As well as your coaching details and qualifications, employment background can have an impact on whether you are considered for a position.
For instance, if you have a background as a nurse, then you will have a head start over other coaches when applying for work with a company health industries. It's the same if you have managerial experience in the corporate world and apply for a job to coach managers.
As an example, a fellow coach secured a contract with a large Telco over lots of competition. Her 30 years experience as a Telco employee before she became a coach put her way ahead of competing coaches and secured her the contract.
Whether you have a relevant career background or not, your ability to articulate how you can help people, will make a considerable difference to your chances of success. So, if you are having trouble getting the words right to get your message across, please do visit Marketing From Within.
My colleague Cindy Schulson specialises in helping coaches and consultants identifying their niche and creating an effective message. She has loads of free, templates, including one on defining your brand, and coaching services available on the website.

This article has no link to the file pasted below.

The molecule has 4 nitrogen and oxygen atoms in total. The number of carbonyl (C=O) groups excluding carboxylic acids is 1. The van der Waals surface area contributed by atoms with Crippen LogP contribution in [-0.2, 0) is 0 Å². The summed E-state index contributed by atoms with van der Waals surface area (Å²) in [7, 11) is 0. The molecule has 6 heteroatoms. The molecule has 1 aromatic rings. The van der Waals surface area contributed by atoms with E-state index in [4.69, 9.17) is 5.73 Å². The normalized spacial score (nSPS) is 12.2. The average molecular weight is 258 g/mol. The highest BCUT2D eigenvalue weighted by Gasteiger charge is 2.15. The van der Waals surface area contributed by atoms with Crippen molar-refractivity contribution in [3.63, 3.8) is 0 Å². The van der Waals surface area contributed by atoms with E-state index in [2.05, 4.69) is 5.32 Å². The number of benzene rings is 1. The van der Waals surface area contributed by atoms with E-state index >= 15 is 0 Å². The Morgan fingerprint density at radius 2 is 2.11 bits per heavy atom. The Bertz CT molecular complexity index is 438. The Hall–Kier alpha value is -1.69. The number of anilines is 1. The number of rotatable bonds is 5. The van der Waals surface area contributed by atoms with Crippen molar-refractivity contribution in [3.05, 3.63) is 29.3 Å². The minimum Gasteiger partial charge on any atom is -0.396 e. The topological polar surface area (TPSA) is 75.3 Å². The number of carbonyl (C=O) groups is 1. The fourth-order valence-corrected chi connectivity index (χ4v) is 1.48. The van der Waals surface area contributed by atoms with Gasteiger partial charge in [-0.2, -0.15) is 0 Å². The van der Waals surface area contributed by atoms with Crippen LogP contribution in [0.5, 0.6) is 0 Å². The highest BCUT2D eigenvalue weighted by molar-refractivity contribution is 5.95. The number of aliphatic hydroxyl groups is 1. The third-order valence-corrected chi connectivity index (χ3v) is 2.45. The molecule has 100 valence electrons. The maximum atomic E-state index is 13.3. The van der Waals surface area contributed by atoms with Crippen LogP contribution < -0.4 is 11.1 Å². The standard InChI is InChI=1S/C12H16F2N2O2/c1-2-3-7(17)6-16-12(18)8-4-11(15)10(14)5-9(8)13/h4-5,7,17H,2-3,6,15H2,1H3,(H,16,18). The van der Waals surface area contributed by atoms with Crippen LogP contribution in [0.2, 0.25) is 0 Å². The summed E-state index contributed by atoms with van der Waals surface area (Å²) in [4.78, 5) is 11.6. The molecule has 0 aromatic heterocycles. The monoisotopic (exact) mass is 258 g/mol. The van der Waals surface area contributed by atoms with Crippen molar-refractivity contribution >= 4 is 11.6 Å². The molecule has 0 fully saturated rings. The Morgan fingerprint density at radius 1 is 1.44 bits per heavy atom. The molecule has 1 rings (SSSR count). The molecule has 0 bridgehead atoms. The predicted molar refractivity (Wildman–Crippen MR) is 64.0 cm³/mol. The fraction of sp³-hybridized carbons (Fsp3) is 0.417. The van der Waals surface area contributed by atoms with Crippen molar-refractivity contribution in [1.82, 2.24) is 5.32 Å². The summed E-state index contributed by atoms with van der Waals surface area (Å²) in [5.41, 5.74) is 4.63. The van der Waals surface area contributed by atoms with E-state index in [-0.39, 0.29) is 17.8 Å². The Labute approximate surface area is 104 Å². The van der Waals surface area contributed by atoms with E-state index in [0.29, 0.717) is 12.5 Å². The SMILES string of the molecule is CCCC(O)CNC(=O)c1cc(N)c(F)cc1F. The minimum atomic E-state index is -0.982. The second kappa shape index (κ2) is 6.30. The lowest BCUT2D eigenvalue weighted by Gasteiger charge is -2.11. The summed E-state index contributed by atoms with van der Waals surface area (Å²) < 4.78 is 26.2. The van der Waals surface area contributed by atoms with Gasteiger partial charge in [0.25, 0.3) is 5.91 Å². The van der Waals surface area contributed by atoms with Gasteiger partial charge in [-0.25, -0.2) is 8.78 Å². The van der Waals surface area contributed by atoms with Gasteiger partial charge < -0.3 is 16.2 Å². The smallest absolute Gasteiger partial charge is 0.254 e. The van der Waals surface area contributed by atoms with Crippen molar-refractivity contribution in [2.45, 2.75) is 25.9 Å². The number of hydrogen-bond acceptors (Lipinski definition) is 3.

You can prepare all you like, and have a whiz-bang resume, but if your social media profile and activities don't match with your resume you could lose out.
So check how you come across to a prospective employer on social media? Is your personal page full of posts you would be happy to be read by a future employer?
Employers are increasingly looking at job applicants social media activity to see if what they say about themselves in the CV and on social media match. I have heard sad stories about people about to get the job until the employer had a look at what was on their Facebook page.
So - clean up your Facebook and Twitter accounts. Delete posts and comments that might not show you in a good light. If it is appropriate, share things about the work you love doing or your hobbies. Employers are not going to be keen if the 'you' that you present to your friends is unacceptable to their workplace culture.
Also do keep your personal and business related social media profiles, such as LinkedIn, current and relevant. Regularly update with quality information about your goals, achievements and the kind of work you do.